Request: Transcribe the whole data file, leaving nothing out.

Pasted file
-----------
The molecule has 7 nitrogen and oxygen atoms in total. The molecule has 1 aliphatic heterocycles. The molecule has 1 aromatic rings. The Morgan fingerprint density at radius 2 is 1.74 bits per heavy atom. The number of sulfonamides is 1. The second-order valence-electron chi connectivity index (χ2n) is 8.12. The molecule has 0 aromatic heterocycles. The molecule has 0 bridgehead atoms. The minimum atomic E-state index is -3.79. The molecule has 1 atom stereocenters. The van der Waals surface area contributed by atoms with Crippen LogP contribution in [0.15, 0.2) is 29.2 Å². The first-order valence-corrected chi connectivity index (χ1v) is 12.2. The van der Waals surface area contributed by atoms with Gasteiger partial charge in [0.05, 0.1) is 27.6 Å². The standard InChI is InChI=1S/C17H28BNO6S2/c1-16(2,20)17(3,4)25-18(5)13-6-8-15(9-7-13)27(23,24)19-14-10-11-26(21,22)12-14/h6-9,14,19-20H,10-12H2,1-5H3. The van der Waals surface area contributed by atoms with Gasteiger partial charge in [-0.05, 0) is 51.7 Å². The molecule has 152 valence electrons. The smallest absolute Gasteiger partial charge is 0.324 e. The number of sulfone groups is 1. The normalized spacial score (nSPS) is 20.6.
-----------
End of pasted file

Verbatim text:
The molecule has 7 nitrogen and oxygen atoms in total. The molecule has 1 aliphatic heterocycles. The molecule has 1 aromatic rings. The Morgan fingerprint density at radius 2 is 1.74 bits per heavy atom. The number of sulfonamides is 1. The second-order valence-electron chi connectivity index (χ2n) is 8.12. The molecule has 0 aromatic heterocycles. The molecule has 0 bridgehead atoms. The minimum atomic E-state index is -3.79. The molecule has 1 atom stereocenters. The van der Waals surface area contributed by atoms with Crippen LogP contribution in [0.15, 0.2) is 29.2 Å². The first-order valence-corrected chi connectivity index (χ1v) is 12.2. The van der Waals surface area contributed by atoms with Gasteiger partial charge in [0.05, 0.1) is 27.6 Å². The standard InChI is InChI=1S/C17H28BNO6S2/c1-16(2,20)17(3,4)25-18(5)13-6-8-15(9-7-13)27(23,24)19-14-10-11-26(21,22)12-14/h6-9,14,19-20H,10-12H2,1-5H3. The van der Waals surface area contributed by atoms with Gasteiger partial charge in [-0.05, 0) is 51.7 Å². The molecule has 152 valence electrons. The smallest absolute Gasteiger partial charge is 0.324 e. The number of sulfone groups is 1. The normalized spacial score (nSPS) is 20.6.